WASHINGTON — It wasn't what you'd call shaking the pillars of the temple. More like tossing a few tomatoes at it.
"You want to know why the country doesn't trust us?” Sen. Claire McCaskill said on the Senate floor Tuesday. "It's because of this kind of nonsense.”
The “nonsense” the Missouri Democrat was talking about was the secret hold, a time-honored practice of both parties to stymie whoever is in the White House.
From the lowliest freshman to the most senior and influential committee chairman, any senator has the power to sit on a presidential nomination and deny it a vote.
It’s one of those senatorial prerogatives that many lawmakers cherish, and what makes them different and more powerful from the get-go than their colleagues across the Capitol in the House.
Much of what the Senate does passes by unanimous consent. So if one senator zigs when 99 others zag, that senator can be a force to be reckoned with.
“They have individual clout in way almost nobody in the House does,” said Senate Historian Donald Ritchie. “Members in the House have to spend decades there and become influential committee chairmen before they have the individual authority of a freshman senator.”
Which brings us back to McCaskill.
She said the Senate promised more than three years ago in a 92-6 vote to be more transparent, but little had changed.
“We have bad habit around here where you can whisper in somebody’s ear and…stop a nomination with not being able to say why or who," she said…“You want to hold somebody, that's your right as a senator. But own it….don’t do it under the cover of darkness, unless you’ve got something to be ashamed of.”
She noted that this point in the administration of President George W. Bush, Democrats had placed holds on five White House nominations. Less than two years into President Obama’s first term, she said holds have been placed on more than 80 nominations.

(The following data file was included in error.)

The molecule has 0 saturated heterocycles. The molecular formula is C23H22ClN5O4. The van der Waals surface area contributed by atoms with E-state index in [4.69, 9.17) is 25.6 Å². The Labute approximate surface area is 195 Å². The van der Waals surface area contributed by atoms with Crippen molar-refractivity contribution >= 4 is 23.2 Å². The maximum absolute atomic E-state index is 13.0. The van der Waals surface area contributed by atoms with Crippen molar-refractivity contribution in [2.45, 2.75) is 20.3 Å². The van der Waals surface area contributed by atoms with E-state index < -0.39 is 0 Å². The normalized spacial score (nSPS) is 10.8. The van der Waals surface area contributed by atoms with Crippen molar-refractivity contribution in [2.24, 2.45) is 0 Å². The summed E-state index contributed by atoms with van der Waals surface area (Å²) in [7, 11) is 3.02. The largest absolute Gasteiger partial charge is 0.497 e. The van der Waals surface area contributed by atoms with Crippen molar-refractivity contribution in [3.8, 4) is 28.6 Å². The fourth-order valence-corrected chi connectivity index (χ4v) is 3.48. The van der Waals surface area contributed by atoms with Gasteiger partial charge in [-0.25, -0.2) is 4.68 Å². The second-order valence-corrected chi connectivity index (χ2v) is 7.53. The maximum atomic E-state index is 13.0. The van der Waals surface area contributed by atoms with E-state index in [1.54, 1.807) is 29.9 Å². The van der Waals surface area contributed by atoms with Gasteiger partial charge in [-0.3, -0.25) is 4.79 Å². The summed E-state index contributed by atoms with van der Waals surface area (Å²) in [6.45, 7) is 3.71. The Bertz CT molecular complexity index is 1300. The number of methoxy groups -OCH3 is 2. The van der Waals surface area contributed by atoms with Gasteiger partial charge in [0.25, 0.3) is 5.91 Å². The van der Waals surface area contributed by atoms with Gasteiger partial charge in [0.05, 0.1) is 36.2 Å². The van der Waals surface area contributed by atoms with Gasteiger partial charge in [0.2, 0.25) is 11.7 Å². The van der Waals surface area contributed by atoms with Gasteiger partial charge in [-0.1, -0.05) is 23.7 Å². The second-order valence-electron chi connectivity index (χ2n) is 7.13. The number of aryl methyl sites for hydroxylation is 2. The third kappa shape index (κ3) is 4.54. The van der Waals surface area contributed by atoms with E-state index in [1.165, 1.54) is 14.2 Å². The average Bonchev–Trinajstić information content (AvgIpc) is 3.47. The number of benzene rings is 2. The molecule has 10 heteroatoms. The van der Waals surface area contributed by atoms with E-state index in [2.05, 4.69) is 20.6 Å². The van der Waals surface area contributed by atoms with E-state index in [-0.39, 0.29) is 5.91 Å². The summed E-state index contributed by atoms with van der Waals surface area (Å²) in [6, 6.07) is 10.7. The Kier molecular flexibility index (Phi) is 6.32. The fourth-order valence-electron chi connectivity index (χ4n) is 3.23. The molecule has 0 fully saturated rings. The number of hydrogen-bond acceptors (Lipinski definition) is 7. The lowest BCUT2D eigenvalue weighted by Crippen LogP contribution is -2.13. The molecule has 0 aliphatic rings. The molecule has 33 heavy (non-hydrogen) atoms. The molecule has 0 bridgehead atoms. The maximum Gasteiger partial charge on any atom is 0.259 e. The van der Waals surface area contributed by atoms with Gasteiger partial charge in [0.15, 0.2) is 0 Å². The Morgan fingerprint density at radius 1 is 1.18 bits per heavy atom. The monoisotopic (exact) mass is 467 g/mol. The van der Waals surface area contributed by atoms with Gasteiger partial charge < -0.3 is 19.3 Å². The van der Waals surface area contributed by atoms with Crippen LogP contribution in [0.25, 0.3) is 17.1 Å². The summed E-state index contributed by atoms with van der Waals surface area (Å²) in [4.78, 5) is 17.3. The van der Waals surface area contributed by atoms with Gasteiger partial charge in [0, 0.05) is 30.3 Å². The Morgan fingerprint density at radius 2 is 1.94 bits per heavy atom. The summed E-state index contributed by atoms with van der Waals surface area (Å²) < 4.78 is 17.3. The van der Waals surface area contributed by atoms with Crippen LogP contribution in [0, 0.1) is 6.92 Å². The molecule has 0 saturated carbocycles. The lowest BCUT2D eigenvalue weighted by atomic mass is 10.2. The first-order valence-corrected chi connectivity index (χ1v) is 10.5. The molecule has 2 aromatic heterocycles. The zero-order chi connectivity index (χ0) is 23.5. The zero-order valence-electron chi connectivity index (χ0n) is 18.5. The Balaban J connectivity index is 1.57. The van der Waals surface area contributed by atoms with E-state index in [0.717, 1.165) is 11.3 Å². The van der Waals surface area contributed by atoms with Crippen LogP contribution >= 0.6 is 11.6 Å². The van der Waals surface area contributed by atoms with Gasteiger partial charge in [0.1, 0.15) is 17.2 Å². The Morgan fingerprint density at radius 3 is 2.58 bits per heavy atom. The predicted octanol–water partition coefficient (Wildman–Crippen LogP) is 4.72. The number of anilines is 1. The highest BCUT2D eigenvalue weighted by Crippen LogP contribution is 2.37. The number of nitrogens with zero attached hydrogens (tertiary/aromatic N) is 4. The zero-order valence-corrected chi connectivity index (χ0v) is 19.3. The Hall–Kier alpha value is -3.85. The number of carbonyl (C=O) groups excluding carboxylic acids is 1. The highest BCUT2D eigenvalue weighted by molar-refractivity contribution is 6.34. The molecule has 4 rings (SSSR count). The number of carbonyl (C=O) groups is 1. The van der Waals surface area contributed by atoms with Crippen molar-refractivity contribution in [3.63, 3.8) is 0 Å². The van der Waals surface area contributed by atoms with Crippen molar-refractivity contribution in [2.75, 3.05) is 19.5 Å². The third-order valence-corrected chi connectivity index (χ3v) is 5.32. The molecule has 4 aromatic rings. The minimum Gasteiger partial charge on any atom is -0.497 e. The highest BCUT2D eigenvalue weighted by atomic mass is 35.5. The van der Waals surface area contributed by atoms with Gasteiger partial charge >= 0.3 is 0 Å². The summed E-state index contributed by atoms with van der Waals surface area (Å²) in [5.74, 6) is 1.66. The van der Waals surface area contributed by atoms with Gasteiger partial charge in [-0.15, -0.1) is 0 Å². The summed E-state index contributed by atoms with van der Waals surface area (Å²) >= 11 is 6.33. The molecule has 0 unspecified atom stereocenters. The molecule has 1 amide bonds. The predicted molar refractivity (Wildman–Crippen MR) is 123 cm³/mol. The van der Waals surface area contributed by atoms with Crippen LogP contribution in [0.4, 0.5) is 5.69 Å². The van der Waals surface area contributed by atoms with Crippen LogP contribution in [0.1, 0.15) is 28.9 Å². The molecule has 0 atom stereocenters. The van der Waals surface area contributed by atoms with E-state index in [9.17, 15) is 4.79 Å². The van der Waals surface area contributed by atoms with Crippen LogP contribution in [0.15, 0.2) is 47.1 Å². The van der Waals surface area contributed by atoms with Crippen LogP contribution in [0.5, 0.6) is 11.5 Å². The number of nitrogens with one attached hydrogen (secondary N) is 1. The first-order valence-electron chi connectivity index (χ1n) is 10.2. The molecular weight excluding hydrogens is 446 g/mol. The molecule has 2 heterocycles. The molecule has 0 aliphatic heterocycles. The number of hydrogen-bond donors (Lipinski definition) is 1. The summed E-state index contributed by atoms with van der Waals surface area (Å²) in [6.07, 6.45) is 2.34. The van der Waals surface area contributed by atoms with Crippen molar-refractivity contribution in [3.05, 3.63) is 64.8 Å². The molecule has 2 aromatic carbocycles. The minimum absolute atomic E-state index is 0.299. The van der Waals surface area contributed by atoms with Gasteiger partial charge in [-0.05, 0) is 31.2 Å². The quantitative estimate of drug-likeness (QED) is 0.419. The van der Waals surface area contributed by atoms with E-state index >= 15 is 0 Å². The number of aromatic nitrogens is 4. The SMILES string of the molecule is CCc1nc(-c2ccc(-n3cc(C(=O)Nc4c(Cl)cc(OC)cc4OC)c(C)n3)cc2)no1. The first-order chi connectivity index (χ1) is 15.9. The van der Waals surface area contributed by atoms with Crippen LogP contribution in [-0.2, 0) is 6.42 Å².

Minority Whip Jon Kyl said that he agreed with several of McCaskill’s complaints over the use of secret holds.
"It is my practice if have a hold for a very specific purpose, I’ll notify whoever would be involved in it," the Arizona Republican said.
He also said some of the holds are being worked out and expected several nominations to be acted on soon.
Senators might use holds to try and kill a nomination through neglect, or to extract political concessions, like changes in legislation; even to win projects for their states.
McCaskill noted that Republican Sen. David Vitter of Louisiana has acknowledged doing just that.
Of holds by her own party, McCaskill said, “That is just as wrong.”
But she did more than just shake her fist at the galleries.
McCaskill called up the names of some of the pending nominees for a vote. The first, Stuart Gordon Nash of the District of Columbia, picked by Obama to be an associate judge on the D.C. Superior Court, sailed through without a hitch.
But very quickly things went downhill. Kyl objected to every other name. It was on behalf of his party, he said.
McCaskill pointed out that even as Republicans objected to the names, they “came out of committee without objection. But yet they’re held. In secret.”
They included nominees to sit on the boards of Amtrak, the Legal Services Corporation, the National Transportation Safety Board, the Equal Opportunity Employment Commission and the Farm Credit Administration Board.
Throw in an assistant secretary of Housing and Urban Development and a deputy U.S. Trade Representative as well.
Kyl said the two party leaders need to work out the timing of the votes.
Calling up the name of a nominee for a vote is generally their province. McCaskill aide Maria Speiser said her boss gave the Democratic leadership a heads-up about her plan and no one objected.
“It’s different,” Ritchie said of McCaskill’s maneuver. “But it’s frustrating for anybody who wants to accomplish something. The rules of the Senate can be very cumbersome.”